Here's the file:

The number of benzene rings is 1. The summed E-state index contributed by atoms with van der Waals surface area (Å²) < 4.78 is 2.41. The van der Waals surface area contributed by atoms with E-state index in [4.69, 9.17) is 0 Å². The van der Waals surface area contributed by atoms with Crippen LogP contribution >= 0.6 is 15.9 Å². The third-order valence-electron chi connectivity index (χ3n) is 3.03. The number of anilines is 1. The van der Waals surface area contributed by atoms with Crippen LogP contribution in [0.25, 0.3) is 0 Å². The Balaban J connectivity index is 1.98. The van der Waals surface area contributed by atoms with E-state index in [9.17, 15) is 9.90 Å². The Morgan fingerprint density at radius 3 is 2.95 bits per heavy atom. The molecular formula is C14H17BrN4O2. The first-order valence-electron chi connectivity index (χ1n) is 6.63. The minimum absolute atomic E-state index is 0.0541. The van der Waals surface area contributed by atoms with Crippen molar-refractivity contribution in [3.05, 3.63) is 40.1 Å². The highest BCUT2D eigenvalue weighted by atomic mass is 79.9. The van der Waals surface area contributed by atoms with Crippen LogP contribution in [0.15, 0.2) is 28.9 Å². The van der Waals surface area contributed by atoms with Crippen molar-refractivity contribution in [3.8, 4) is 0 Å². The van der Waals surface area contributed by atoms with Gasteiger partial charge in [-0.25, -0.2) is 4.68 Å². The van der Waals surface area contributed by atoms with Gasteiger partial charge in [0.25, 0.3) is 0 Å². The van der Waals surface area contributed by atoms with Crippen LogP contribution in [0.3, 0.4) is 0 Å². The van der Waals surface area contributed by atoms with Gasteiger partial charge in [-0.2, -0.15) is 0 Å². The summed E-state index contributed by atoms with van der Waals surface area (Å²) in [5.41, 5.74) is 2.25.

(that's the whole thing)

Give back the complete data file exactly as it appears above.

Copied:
The number of benzene rings is 1. The summed E-state index contributed by atoms with van der Waals surface area (Å²) < 4.78 is 2.41. The van der Waals surface area contributed by atoms with E-state index in [4.69, 9.17) is 0 Å². The van der Waals surface area contributed by atoms with Crippen LogP contribution >= 0.6 is 15.9 Å². The third-order valence-electron chi connectivity index (χ3n) is 3.03. The number of anilines is 1. The van der Waals surface area contributed by atoms with Crippen LogP contribution in [0.25, 0.3) is 0 Å². The Balaban J connectivity index is 1.98. The van der Waals surface area contributed by atoms with E-state index in [9.17, 15) is 9.90 Å². The Morgan fingerprint density at radius 3 is 2.95 bits per heavy atom. The molecular formula is C14H17BrN4O2. The first-order valence-electron chi connectivity index (χ1n) is 6.63. The minimum absolute atomic E-state index is 0.0541. The van der Waals surface area contributed by atoms with Crippen molar-refractivity contribution in [3.05, 3.63) is 40.1 Å². The highest BCUT2D eigenvalue weighted by atomic mass is 79.9. The van der Waals surface area contributed by atoms with Crippen LogP contribution in [0.15, 0.2) is 28.9 Å². The van der Waals surface area contributed by atoms with Crippen molar-refractivity contribution in [3.8, 4) is 0 Å². The van der Waals surface area contributed by atoms with Gasteiger partial charge in [-0.25, -0.2) is 4.68 Å². The van der Waals surface area contributed by atoms with Gasteiger partial charge in [0.25, 0.3) is 0 Å². The van der Waals surface area contributed by atoms with Crippen LogP contribution in [0.3, 0.4) is 0 Å². The van der Waals surface area contributed by atoms with Gasteiger partial charge in [-0.2, -0.15) is 0 Å². The summed E-state index contributed by atoms with van der Waals surface area (Å²) in [5.41, 5.74) is 2.25.